During the 6th and 5th centuries BC, music schools had been established for people to learn to play the lyre and aulos. The Greeks paid special attention to stringed instruments, since they allowed them to emit words and play at the same time.

Roman empire

In Ancient Rome, which goes from 27 BC to 305 AD, music was part of different activities within their culture. It was heard at games, religious events, funerals, and other festivals.

The Greeks and Etruscans were the main influencers within Roman music, although also, due to the conquest of territories, other cultural influences were adopted such as those of Asia Minor, North Africa and the Gaul region. 

As in previous civilizations, pictorial art revealed the most widely used instruments within this period. Some categories of its instruments include:

Wind instruments: the Roman tuba, the cornum, the tibia, the askaules known as cleats and some versions of flutes.

String instruments: within this category were the lyres; the zither, one of the main instruments within civilization; and the lute, also popular in ancient Greece.

Percussion instruments: among these is the scabellum, made of wood or metal and used to keep time; some drums whose origins come from Egypt and Greece such as the sistrum and records; and the castanets.

Middle Ages

The Middle Ages range from the 5th century, with the fall of the Roman Empire, to the 15th century with the discovery of America. One of the most relevant aspects for music within this period was the great influence of the Catholic Church, which led many dimensions within European society.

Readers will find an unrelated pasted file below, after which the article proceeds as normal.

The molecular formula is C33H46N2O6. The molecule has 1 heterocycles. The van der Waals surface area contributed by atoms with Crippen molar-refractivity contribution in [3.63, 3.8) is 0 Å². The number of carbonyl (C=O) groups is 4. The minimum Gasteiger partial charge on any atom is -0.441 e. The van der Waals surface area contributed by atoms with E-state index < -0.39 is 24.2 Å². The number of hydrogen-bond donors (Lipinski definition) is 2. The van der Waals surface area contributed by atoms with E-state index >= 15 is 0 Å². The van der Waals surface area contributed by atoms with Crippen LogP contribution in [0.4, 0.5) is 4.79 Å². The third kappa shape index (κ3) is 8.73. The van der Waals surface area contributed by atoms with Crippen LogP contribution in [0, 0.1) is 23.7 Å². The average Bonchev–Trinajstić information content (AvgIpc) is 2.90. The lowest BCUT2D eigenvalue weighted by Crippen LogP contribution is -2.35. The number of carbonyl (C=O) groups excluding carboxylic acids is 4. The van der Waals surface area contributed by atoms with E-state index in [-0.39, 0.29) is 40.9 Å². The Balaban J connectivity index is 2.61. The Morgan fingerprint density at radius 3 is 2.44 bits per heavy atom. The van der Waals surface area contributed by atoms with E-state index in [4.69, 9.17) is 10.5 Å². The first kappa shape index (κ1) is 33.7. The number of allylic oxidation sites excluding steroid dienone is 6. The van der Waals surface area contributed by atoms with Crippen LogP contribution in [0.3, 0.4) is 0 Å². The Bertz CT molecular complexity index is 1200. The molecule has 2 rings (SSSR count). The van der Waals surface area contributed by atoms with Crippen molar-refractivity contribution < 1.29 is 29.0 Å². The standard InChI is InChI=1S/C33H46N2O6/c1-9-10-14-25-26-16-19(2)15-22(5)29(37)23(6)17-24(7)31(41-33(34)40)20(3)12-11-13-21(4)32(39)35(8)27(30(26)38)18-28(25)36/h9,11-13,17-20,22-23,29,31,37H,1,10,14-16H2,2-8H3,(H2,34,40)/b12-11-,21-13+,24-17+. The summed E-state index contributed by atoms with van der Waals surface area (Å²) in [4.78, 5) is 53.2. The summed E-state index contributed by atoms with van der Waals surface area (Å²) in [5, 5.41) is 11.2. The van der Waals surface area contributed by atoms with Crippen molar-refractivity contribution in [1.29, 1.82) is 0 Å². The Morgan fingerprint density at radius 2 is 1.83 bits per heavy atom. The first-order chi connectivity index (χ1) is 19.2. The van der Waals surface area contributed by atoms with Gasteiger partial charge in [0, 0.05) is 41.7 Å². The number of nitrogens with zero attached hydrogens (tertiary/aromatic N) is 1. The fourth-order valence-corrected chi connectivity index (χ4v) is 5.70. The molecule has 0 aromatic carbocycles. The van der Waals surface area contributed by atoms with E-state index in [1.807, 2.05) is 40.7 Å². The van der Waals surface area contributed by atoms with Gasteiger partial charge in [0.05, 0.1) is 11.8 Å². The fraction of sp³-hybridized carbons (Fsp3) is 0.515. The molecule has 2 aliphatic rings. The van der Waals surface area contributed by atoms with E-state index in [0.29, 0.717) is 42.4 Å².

Music in the Middle Ages was characterized by monophony, that is to say that the song and the music followed a single melodic line. This period can span up to the 12th century. Later, polyphony would develop, where harmony, rhythm expansions and sound complexity would make its way. 

One of the most recognized monophonic songs that have been kept alive over time is the Gregorian songs, closely related to the tradition of the church.

From the 12th century on, various schools dedicated to the teaching of music also began to open, such as the school of San Marcial de Limoges in France; Notre Dame School; and the English school, of which some musical archives such as the “Worcester fragments” and the “Old Hall manuscript” are preserved today. 

Much of the documents that contain data on the music of this time have a religious character, since the church was one of the few institutions with the capacity to educate monks for musical writing.

The music of the Renaissance